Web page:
AudioStretch is a “music transcription tool.” It’s a universal iOS app that slows down music, and/or changes its pitch, so you can learn to play songs. We’ve covered another of these, Capo Touch, before on Cult of Mac, but AudioStretch is easier to use. Plus, a recent update added the ability for the music transcription app to work its magic on video.
Transcribe songs to learn them
The very best way to learn to play a song is to transcribe it. This forces you to listen, and to work out not only the notes in the song, but how and where to play them. On a stringed instrument like a guitar, this is extra-tricky, because you can play the same notes and chords in many different places on the neck.
It’s easier to go to YouTube and watch a tutorial video, but if you transcribe a song yourself you’ll learn so much more about not only the track itself, but about how your instrument works.
Modern music transcription tools
Today, we have some great music transcription tools. AudioStretch is a fine example. It lets you play back a song at any speed, without altering the pitch. You can also change the pitch without changing the speed, or you can change both together, which is useful for learning all those Jimi Hendrix songs where he tuned down half a step.
Like most examples of this kind of app, AudioStretch also shows the music track as a waveform, which makes it easier to grab the track and scrub it back and forth. If you scrub and then stop with your finger still held on the screen, the current note will be sustained, so you can identify notes in short passing phrases one at a time. You can also set up a loop, to repeat a phrase over an over, as slow as you like, until you can get it worked out.
AudioStretch does video, too
But maybe the neatest feature is that AudioStretch can do all this with video, too. You need to have the file stored somewhere locally on your iPhone or iPad (here’s how to save videos from YouTube), but once that’s done, you can load it into AudioStretch and scrub it, loop it, slow it down, and everything else. This is a fantastic way to learn a piece, especially if you can find good live footage of the artist playing it.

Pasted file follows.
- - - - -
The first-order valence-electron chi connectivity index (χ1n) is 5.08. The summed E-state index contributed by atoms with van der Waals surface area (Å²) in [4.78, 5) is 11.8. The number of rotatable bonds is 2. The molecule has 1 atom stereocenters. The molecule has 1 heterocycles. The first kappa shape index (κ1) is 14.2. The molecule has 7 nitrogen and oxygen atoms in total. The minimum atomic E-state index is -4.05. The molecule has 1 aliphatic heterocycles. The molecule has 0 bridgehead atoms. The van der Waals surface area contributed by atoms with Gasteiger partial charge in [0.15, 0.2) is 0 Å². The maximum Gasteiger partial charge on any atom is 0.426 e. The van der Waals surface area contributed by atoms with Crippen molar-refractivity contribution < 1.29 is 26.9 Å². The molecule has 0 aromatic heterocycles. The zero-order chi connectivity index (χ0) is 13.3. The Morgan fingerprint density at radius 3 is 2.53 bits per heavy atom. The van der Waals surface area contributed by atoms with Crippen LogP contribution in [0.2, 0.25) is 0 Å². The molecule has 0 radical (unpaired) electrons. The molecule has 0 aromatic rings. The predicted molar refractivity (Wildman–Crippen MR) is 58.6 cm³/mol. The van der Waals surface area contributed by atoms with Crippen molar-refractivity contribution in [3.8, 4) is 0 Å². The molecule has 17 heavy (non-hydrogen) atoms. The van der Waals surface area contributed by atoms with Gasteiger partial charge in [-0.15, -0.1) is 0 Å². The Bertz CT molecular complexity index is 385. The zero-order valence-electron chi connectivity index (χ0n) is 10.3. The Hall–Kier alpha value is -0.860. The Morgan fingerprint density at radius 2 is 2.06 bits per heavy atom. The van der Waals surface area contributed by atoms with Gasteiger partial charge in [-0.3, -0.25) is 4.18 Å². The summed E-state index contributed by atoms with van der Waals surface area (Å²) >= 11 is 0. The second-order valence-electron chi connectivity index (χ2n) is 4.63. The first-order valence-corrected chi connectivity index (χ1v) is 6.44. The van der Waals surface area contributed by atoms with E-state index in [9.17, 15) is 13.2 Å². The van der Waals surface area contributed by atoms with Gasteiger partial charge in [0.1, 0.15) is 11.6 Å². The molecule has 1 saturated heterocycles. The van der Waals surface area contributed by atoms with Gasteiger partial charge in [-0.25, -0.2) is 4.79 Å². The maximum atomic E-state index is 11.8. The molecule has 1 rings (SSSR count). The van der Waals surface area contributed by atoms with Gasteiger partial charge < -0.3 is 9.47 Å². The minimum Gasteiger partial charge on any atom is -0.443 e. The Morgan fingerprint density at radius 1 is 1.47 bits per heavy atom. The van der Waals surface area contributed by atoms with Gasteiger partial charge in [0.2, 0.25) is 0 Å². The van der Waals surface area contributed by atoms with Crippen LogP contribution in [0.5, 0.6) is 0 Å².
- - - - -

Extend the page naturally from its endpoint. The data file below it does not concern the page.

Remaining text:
In video view, you can choose to have the video as a thumbnail in the corner or show up full-screen. Well, almost full-screen — the controls are still visible and handy.
AudioStretch makes music transcription easy
AudioStretch, from developer Cognosonic, has become my favorite slow-downer because it is so easy to use. Unlike Capo Touch, which gets more complex and fiddlier to control with every update, AudioStretch is simple. Just tap anywhere on the waveform (not just on the play/pause button) to stop and start playback.
All the other functions are right there on the main screen, so you don’t have to dive into pop-up menus like you do in Capo. You can add bookmarks, create A-B loops, and tweak pitch and speed, all from a single, simple control panel. This leaves you to focus on learning the song, not on manipulating the app.
The app does lack a few essentials, though. For example, you can only have one loop-region at a time. To be fair, Capo only just managed to make multiple loop regions work intuitively in a recent update, but sometimes it’s handy to be able to mark several loops throughout the song, and be able to step between them. AudioStretch also lacks any external keyboard controls.
But at $10 for the full version, this might be the best thing you can buy if you’re ready to start transcribing songs yourself, or even if you just want a great way to slow down those YouTube tutorials.
Download: AudioStretch Lite from the App Store (iOS)
Download: AudioStretch from the App Store (iOS)